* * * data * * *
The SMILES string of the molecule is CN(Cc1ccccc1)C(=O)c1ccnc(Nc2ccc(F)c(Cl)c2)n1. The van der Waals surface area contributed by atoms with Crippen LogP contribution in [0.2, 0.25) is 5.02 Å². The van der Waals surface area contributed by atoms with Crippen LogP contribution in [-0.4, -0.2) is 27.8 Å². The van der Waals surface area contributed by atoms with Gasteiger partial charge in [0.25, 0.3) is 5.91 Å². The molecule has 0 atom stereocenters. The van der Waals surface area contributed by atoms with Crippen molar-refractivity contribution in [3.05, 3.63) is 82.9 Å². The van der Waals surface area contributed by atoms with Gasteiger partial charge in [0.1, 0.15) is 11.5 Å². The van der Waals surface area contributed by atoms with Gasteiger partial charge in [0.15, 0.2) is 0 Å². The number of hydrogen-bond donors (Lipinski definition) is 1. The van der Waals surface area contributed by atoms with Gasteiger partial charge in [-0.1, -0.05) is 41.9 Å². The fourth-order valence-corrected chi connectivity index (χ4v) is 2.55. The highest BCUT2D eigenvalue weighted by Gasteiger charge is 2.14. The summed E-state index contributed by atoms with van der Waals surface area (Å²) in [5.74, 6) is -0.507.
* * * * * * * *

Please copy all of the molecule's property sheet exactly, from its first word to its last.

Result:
The SMILES string of the molecule is CN(Cc1ccccc1)C(=O)c1ccnc(Nc2ccc(F)c(Cl)c2)n1. The van der Waals surface area contributed by atoms with Crippen LogP contribution in [0.2, 0.25) is 5.02 Å². The van der Waals surface area contributed by atoms with Crippen LogP contribution in [-0.4, -0.2) is 27.8 Å². The van der Waals surface area contributed by atoms with Gasteiger partial charge in [0.25, 0.3) is 5.91 Å². The molecule has 0 atom stereocenters. The van der Waals surface area contributed by atoms with Crippen molar-refractivity contribution in [3.05, 3.63) is 82.9 Å². The van der Waals surface area contributed by atoms with Gasteiger partial charge in [0.1, 0.15) is 11.5 Å². The van der Waals surface area contributed by atoms with Gasteiger partial charge in [0.15, 0.2) is 0 Å². The number of hydrogen-bond donors (Lipinski definition) is 1. The van der Waals surface area contributed by atoms with Gasteiger partial charge in [-0.1, -0.05) is 41.9 Å². The fourth-order valence-corrected chi connectivity index (χ4v) is 2.55. The highest BCUT2D eigenvalue weighted by Gasteiger charge is 2.14. The summed E-state index contributed by atoms with van der Waals surface area (Å²) in [5.74, 6) is -0.507.